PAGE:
Sequencing An Individual’s Dna
10 years ago, it took $10 million and 1 year to sequence an individual’s DNA. Now you can have your genome sequenced for $1000 in 1 day. In 2023 everyone could have their genome sequenced for $1 in 2 minutes. In 2023 you may have your full DNA information that travels with you from the moment you are conceived. Today, people who have had their DNA sequenced are getting information about whether they are more likely than other people to develop a range of illnesses such as diabetes, heart disease and some forms of cancer. This allows them to make diet, exercise and lifestyle choices that reduce the risk of developing these illnesses and have regular checks to catch them early if they do develop them. In 2023, everyone could be in a position to have this information and make these choices. What would you do with this information? Who would expect to have access to it? How could it be used to improve everyone’s health?
Making Dna “Younger” To Reduce Ageing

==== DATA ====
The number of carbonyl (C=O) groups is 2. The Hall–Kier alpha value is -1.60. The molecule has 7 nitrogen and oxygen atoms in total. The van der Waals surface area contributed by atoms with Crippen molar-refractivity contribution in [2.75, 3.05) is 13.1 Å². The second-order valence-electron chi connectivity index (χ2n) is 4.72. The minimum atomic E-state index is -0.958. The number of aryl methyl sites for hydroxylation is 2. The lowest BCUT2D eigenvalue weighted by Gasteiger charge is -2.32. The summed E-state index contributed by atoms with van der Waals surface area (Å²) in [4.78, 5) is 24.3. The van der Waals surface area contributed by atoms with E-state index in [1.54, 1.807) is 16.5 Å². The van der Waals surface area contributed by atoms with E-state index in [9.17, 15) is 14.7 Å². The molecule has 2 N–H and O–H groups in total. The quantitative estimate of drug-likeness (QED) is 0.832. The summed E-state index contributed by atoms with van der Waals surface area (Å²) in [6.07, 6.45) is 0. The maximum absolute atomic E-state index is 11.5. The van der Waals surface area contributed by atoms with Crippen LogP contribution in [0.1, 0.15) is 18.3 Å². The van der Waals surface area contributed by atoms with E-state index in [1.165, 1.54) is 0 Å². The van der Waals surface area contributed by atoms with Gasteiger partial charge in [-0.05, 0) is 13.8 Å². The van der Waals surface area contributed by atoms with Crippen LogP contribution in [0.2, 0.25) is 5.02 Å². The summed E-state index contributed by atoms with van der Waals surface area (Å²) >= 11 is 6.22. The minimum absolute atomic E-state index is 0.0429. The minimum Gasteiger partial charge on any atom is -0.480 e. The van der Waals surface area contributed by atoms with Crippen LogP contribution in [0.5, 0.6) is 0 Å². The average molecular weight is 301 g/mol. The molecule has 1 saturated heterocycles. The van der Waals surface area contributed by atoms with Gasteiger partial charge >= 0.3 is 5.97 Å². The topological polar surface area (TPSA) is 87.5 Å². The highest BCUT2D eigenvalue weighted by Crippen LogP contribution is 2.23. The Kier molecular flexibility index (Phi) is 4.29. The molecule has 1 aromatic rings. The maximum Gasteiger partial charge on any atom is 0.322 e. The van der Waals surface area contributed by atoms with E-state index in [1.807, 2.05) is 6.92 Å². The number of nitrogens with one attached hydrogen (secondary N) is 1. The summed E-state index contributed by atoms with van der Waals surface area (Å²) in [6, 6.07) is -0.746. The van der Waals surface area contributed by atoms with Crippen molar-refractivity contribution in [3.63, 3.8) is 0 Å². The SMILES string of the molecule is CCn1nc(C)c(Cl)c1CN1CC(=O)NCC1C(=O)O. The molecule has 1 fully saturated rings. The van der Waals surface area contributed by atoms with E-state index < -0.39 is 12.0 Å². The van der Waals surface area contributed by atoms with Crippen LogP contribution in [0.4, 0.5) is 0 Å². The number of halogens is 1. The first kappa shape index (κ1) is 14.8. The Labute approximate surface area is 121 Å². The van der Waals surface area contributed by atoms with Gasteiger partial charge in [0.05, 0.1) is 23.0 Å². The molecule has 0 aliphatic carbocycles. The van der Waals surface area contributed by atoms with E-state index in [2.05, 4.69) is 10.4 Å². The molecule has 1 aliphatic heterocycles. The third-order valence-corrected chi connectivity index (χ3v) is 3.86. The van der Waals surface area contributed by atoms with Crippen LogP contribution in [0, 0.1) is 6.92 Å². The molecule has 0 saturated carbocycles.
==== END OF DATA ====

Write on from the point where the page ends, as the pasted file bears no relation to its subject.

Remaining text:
Treatments to intervene in the ageing process, such as telomere treatments, are already on the market. Telomeres are repetitive sequences of DNA at the end of chromosomes that protect them from deterioration. This deterioration is linked to the ageing process. Research is underway to find ways for telomeres to better protect themselves or help them to rebuild. What if, in 2023, 50 year olds suddenly have health more resembling that of someone 15 years younger? Whilst, mere decades ago, women over the age of 30 were much less likely to conceive than their younger counterparts, now, with both social change and fertility treatments, the average age of motherhood is slowly creeping upwards. What if fertility treatment became significantly cheaper and more effective at older chronological ages because those who could afford telomeres had a younger biological age? What effect would that have on the way we fund fertility treatment? In 2023 sensors and connectivity will be utterly ubiquitous. Pets, clothes children – all will be connected and communicating information constantly about their surroundings. How will this be integrated into a functional flow of information rather then a seething mass of meaningless data? What will we do with it? Would you eat a cake that could diagnose you with cancer, but also report on your digestive health?